Among the numerous cases cited in the notes to the text quoted are our cases of Caldwell v. Caldwell,156 Ark. 383, 246 S.W. 492; Stone v. Crofton, 156 Ark. 323,245 S.W. 827; Jackson v. Jackson, 151 Ark. 9,235 S.W. 47; Nelson v. Nelson, 146 Ark. 362, 225 S.W. 619.

    The record affirmatively shows that the parties to this litigation are good people, but of humble circumstances, and we have the view that had the divorce been denied, they would have composed their differences and would have resumed their marital relations. In appellee's brief, it is said, "There has been no effort consciously or unconsciously to question the moral character of the appellant. It is freely admitted that that is beyond question."

    We are, however, primarily concerned with the welfare of these children, the eldest only 10 years and the youngest 5 years of age, the other a girl 7 years of age. We cannot order the restoration of this home, and must be content to make such order as will be least harmful to the children. We have in mind the fact that the custody of these children was awarded to the father in a decree *Page 48 from which no appeal was taken, and that order must stand until some valid reason is shown for a change, and the text from which we have just quoted states the circumstances and conditions under which a change of custody will be ordered.

    Has there been any change of circumstances? We think there has been a change in two particulars at least, and these we proceed to discuss. The decree awarding custody to the father gave the mother the right of visitation at all reasonable times, and we think there has been a substantial denial of this right. Mrs. Phelps testified that the right of visitation was not denied, but was accorded under circumstances which made its exercise very unpleasant. Several letters written by the oldest child for himself and his brother and sister to Mrs. Phelps were offered in evidence, which manifest the tenderest affection for their mother, and their longing for her companionship. One of these letters strongly corroborates the testimony of Mrs. Phelps, that her visits to her children were made very unpleasant by Mr. Phelps:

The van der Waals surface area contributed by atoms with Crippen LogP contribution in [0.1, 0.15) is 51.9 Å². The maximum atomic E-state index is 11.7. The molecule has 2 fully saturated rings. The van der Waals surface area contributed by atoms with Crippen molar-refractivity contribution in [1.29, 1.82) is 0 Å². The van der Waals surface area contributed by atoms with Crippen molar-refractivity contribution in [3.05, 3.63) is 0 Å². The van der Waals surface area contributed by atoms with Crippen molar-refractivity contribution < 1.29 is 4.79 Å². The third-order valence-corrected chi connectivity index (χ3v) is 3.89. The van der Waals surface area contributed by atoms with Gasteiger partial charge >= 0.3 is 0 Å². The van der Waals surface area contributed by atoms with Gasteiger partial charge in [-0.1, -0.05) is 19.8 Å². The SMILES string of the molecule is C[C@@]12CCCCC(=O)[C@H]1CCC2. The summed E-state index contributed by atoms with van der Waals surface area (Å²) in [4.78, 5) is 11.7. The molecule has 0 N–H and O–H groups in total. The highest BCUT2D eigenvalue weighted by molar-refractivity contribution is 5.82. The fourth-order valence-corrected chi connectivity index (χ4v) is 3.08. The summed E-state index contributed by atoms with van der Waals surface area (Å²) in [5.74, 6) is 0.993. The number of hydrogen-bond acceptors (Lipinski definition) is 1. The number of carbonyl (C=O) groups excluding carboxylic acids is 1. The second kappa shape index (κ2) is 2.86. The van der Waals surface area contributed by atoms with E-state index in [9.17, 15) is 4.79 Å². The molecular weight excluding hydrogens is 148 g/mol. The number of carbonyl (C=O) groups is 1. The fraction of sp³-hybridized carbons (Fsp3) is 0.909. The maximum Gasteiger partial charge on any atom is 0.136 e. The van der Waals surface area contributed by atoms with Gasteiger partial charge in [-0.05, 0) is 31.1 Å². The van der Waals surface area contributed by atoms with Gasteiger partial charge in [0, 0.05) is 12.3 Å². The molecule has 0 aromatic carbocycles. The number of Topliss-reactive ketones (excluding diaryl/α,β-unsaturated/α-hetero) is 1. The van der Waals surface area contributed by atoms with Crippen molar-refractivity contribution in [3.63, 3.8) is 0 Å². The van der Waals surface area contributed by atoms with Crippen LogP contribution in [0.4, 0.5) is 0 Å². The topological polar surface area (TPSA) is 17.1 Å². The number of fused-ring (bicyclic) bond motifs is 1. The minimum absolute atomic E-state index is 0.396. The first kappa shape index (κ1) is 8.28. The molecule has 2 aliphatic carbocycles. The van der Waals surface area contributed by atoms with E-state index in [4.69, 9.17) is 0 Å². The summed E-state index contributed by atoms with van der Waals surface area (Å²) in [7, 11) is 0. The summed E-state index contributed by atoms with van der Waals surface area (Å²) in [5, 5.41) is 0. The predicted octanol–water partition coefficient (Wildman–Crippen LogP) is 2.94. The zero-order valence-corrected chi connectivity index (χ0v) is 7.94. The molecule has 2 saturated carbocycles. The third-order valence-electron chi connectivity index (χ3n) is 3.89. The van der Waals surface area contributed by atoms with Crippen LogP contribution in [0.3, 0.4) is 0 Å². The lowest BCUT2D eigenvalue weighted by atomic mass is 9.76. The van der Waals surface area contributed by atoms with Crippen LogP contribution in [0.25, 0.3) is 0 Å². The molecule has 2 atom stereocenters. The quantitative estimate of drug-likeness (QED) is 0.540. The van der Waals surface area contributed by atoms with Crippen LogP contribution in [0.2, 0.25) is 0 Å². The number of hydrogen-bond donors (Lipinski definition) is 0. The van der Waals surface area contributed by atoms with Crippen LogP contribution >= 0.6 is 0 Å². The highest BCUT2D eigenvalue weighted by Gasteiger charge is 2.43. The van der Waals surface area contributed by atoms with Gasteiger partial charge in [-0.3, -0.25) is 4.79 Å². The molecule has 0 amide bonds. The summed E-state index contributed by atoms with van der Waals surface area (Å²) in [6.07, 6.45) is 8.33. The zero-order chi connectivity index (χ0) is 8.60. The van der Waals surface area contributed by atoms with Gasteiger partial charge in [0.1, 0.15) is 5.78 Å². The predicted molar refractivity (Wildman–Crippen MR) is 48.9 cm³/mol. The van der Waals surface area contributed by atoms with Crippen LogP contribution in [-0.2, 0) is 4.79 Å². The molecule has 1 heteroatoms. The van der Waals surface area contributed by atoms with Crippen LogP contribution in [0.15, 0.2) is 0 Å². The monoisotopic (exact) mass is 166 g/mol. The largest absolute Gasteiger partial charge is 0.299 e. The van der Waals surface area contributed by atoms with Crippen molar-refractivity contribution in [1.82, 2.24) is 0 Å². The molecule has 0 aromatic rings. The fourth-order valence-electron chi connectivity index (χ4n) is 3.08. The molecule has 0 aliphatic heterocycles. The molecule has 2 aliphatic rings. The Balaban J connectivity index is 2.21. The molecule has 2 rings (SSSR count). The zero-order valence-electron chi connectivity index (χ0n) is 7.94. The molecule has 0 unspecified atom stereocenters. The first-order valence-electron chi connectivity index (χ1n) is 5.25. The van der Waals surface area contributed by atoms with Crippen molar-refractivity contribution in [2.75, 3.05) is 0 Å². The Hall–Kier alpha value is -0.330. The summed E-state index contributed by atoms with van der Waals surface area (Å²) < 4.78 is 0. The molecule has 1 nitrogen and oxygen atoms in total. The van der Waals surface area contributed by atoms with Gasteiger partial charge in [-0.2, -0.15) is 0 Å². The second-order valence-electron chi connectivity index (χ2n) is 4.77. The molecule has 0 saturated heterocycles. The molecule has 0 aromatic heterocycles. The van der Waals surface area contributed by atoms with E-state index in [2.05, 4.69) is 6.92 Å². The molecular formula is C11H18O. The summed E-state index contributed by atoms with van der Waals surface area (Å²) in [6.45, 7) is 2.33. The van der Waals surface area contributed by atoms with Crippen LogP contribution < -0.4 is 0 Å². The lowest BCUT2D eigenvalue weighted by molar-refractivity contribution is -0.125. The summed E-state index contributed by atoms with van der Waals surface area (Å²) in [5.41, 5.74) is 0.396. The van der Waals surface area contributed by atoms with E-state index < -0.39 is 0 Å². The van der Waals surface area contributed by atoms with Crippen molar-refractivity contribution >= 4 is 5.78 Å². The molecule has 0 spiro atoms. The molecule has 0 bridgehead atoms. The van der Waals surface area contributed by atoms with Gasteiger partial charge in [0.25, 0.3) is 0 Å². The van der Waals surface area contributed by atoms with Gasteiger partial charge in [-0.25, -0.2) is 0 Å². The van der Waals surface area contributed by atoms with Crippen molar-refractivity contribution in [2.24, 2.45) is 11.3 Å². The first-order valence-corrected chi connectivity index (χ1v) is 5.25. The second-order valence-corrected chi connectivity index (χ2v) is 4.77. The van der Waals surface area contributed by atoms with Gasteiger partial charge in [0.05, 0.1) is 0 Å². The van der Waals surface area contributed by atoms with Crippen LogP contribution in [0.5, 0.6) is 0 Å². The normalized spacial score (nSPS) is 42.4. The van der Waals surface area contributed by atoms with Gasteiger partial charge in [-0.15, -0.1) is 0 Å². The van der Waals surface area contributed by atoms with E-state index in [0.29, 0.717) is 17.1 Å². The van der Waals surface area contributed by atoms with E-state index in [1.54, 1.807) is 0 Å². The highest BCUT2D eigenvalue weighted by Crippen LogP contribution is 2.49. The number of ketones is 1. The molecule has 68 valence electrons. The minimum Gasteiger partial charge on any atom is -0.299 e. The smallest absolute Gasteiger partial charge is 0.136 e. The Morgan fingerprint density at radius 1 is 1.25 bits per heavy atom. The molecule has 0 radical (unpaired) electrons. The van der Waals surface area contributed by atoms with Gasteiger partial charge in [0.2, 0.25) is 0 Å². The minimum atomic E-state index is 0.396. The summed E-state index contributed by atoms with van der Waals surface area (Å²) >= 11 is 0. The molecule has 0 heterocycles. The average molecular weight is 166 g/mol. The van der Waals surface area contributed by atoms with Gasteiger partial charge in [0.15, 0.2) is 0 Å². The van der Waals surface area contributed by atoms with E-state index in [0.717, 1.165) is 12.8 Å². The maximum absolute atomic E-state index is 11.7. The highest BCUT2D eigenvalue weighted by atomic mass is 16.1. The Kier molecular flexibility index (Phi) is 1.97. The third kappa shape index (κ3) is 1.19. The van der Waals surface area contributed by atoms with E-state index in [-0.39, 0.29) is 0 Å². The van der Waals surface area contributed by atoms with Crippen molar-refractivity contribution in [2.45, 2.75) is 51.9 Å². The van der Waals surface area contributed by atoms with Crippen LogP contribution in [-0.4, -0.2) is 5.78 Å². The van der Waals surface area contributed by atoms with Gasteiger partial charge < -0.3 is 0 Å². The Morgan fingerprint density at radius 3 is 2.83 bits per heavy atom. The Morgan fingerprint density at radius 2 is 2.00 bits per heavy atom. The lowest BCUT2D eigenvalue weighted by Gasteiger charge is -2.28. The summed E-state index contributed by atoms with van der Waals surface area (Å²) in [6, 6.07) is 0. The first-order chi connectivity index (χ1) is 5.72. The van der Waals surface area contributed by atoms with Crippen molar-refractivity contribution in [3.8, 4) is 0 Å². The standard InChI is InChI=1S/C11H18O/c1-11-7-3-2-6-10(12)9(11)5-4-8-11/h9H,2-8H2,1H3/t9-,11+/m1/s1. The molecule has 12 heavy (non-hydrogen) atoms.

"Dear Mother: How are you getting along this rainy A.M. I don't know why we haven't heard from you this week. We were looking for you this evening on the bus you did not come. Daddy will be gone Saturday night so you can come and he won't know it. If you don't come be sure to come to Pine Bluff Sunday. So by by, Mrs. Jones and all Yours son Charles."

    The Mrs. Jones mentioned in this letter was Mr. Phelps' housekeeper.

    The child had, of course, noticed now his mother had been received, and ascribed to this treatment her failure to make an expected visit, and he suggested to her a surreptitious visit when his father would not be at home. The import of this letter cannot be mistaken and evidences a change of circumstances from those contemplated by the chancellor when he awarded the right of visitation.

    The record reflects that in awarding custody of the children to the father, the chancellor was under the apprehension that *Page 49 the mother was not physically and mentally capable of taking care of the children. She passed the physical examination required to secure employment at the Pine Bluff Arsenal, a government war project, where she earned good wages. As that employment is now terminated she may, if awarded the custody of her children, require financial assistance from the father; if so, the law provides facilities whereby it may be obtained.

    We think it is to the best interest of these children that the mother have their custody, especially the little boy, and more especially the little girl, and as we think it to the best interest of the children that they should not be separated, the mother will be awarded the custody of all of them.

    The decree of the court will, therefore, be reversed, and the cause remanded with directions to award the custody of the children to appellant, reserving to their father the right to visit them at all reasonable times and places.